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Three Things To Consider Before Revealing Your Game

Deciding when to reveal your game is the biggest decision you’ll make about your product. Even if you previously decided the timing in your marketing strategy, it’s important to evaluate whether your game is ready to be revealed to the world before actually doing it.

Here are three things to take into consideration before revealing your game:

  1. Are your game’s visuals perfect?
  2. Have you got enough to intrigue people?
  3. How long will it be until you show more of your game after your reveal?

Let’s dive in.

Are your game’s visuals perfect?

You should be revealing your game with some sort of visual asset, ideally a video. With this in mind, it’s important that whatever you’re showing off looks as good as possible. If your game’s art style isn’t finalised yet then it’s best to hold off until it’s at a more complete stage

Your game’s art style isn’t the only thing to take into consideration when thinking about whether your game is visually ready. If you’re showing off gameplay, or an in-game cutscene, make sure that the game’s programming is as tight as it can be. You don’t want any unnecessary visual bugs detracting from the experience. This is the first time people will see your game, if it looks sloppy then people will instantly dismiss it. Afterall, if your game looks buggy in the reveal trailer then why would the final release not be full of bugs?

Have you got enough to intrigue people?

As you’ll still be working on your game at this point, it’s important to make sure that what you’re showing off has enough substance. For example, if you’re working on a side-scrolling horror game then creating a video highlighting your main character’s basic movement won’t be enough to hook people. However, if you tease a monster, have a dark tone, and show the player running away from something, then your game will be far more appealing.

Mystery is important when marketing games. But be sure to focus on the good kind of mystery, like why is this person running away, rather than will this game work when it’s released.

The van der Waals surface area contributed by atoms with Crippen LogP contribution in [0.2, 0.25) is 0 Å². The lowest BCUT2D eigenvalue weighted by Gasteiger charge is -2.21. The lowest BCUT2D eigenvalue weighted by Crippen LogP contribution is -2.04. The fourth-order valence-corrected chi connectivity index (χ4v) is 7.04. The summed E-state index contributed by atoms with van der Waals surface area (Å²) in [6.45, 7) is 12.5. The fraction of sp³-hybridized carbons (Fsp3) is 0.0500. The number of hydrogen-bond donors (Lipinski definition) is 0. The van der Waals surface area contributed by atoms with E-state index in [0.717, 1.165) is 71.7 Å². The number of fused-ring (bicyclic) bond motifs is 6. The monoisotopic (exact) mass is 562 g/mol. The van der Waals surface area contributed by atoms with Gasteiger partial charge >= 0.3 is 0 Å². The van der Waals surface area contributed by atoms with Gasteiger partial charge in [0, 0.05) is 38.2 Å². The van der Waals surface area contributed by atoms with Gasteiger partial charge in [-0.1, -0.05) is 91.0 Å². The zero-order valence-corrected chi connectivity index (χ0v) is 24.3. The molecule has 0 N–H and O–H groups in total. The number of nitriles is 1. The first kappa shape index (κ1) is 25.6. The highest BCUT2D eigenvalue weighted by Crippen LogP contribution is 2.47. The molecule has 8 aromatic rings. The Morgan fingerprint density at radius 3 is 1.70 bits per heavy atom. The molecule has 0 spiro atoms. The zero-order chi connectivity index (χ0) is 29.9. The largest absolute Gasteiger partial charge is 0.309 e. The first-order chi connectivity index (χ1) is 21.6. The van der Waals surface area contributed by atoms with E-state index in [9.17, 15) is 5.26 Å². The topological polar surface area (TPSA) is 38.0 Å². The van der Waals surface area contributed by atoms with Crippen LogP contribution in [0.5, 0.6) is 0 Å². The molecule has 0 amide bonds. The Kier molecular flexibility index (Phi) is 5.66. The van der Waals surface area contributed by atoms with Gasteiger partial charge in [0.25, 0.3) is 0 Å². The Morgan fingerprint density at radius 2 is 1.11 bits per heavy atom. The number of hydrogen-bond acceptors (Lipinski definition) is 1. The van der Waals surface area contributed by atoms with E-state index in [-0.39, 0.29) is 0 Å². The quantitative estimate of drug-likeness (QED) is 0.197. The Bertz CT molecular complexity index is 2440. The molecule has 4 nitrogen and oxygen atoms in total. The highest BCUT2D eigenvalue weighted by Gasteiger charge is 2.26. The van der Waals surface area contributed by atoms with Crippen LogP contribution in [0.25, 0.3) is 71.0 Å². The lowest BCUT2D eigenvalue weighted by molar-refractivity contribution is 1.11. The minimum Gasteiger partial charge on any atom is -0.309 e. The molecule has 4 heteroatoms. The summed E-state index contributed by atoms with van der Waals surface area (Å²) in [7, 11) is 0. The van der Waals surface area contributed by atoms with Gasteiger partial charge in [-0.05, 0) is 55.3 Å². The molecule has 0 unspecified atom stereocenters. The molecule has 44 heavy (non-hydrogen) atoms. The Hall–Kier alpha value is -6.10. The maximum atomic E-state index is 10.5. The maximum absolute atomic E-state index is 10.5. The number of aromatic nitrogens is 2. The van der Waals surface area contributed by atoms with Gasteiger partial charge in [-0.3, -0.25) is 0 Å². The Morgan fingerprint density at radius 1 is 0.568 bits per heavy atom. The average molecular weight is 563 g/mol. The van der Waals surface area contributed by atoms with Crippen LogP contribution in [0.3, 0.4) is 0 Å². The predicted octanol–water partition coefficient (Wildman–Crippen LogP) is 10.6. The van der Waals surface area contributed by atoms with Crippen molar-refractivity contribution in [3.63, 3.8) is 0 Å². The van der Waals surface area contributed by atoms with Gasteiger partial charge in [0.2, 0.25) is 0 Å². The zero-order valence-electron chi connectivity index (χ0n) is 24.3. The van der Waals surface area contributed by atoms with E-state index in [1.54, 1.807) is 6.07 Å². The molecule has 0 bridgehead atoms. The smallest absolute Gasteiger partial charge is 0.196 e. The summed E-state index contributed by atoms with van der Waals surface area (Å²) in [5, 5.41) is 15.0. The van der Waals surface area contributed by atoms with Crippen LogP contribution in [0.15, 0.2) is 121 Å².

Even if your game looks great, and has polished gameplay, if you’re still working on the tone/story elements, it’s best to hold off until you’ve got something more substantial.  I can think of a lot of successful games with a strong tone, narrative and world, that don’t have perfect gameplay and I’m sure you can too. Don’t underestimate the importance of world-building.

How long will it be until you show more of your game after your reveal?

If you’re revealing your game but will stay mute about it for the next six month then it’s best to wait before pulling the trigger. Look at your marketing strategy, and your content strategy, and be sure to get the timing right. If you reveal too early then the people who got excited about your game will forget it exists by the time you do your next marketing push. This will require you to do more work to get those people back, which is a waste of your precious time.

This goes both ways though. If you reveal too late, for example, two days before launch, then your reveal won’t have enough time to build up momentum and the impact will be lost.

There are exceptions to this rule, like if you’re shadow-dropping (the act of releasing a game without notice) but this only really works if you’re a developer with a huge pedigree, working on a property which already has value.

Those are three important things to think about before revealing, or planning to reveal your game. There’s certainly a lot more to consider, as your game’s reveal is very important, but thinking about the above points is a good way to get started before revealing your game.

If you’re concerned about your game’s reveal then email us and we can plan and execute your reveal for you. Get in touch to find out more!

[Featured image is from Final Fantasy Versus XIII.]

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